It also ignores the success of universal, government-run health care programs in two or three dozen other countries, as well as the obvious inefficiency of wasting billions of dollars a year on profits for insurance and pharmaceutical companies and officially non-profit HMOs, in which executives pull down incomes that are the envy of oil company officers.

Another theme, drawing directly from corporate ads run back when Hillary Clinton was trying to sell health care reform rather than sucking up campaign funds from the industry, is that all of those national health care programs are failures.

That is a blatant lie, and the specific criticisms often are lies.

Some favorites, repeated by a couple of the defenders of the status quo who wrote in response to my article, is that in all of those other systems, the individual is prevented from seeing doctors of their own choosing, that there are extremely long waits to see specialists or, it is sometimes claimed, to see any doctor. Another is that under the national plans, one is so tied up in paperwork that you never again see the light of day.

Flatly, that is unmitigated crap. Several Canadians and a few people who have lived in other foreign countries wrote responses to say so after seeing the claims of conservatives responding to my original piece.

Incidentally, I've had brief encounters with the health care systems in two other countries, including Canada, and never had a hint of the problems the right wingers and insurance company propagandists say are rife elsewhere. I've had a hell of a lot of problems with insurance companies trying to deny their obligations to pay and with clinic bureaucracies in this country, however, and have witnessed many more.

As for paperwork: Can anything anywhere match the deliberately complex and confusing systems constructed by our for-profit health care operations? People who live in other countries, including American expatriates I know, say definitely not.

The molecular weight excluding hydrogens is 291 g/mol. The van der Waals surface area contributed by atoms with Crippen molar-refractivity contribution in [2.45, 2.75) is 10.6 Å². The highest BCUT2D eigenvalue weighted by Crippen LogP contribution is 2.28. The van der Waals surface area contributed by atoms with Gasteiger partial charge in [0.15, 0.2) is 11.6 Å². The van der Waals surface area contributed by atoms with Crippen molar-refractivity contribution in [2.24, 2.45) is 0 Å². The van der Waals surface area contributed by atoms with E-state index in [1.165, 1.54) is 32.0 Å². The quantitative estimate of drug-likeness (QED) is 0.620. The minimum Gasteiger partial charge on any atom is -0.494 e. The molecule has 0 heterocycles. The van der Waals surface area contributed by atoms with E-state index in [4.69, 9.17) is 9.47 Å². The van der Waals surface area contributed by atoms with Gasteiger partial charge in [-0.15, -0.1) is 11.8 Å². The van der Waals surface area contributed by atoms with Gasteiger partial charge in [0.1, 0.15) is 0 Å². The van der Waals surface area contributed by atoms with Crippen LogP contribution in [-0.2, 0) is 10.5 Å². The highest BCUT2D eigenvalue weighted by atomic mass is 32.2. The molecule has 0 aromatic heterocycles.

The opponents of a single-payer (government) health care system have a corporate-provided list of supposed flaws in all such systems elsewhere. A lot of what they say is untrue, but some specific stories are true. There are flaws in any system, organization, product or anything else you can come up with that is designed and run by human beings. Human beings make mistakes. If you have to deal with enough of them, some are going to make bad judgments at times.

To insist that any system must be perfect before we can consider it better than the murderous mess we have is too absurd to be taken seriously.

Does Cuba lack sufficient quantities of high-tech medical equipment? Possibly; I don't know and, so far as I've been able to ascertain, neither do the people who spout that claim as god-given fact. But it is verifiable fact that Cubans have notably longer life expectancies than do U.S. citizens.

Do Canadians or the British have longer waits to see specialists? I've seen no trustworthy statistics, but my own experience in recent years, and what I've read, strongly suggests not.

Does the fact that some other country's system has a characteristic we don't like mean that we should not have a decent system ourselves? Are we incapable of improving on some other country's way of doing things, or adjusting it to our needs? If so, we're truly in a sorry state.

When the ad campaigns hit, and when the purchased politicians and corporate billionaires start selling hard against decent health care for this country, folks, tune them out. Turn off the television. Instead, read and do a little simple research. It isn't all that difficult. The facts still are available if you look.

Then hammer the politicians – the folks we used to call leaders who now should be called the “waybehinds.” If we're insistent enough, it's barely possible we can get, finally, a genuine, top-to-bottom overhaul of health care in this country.

Stay angry.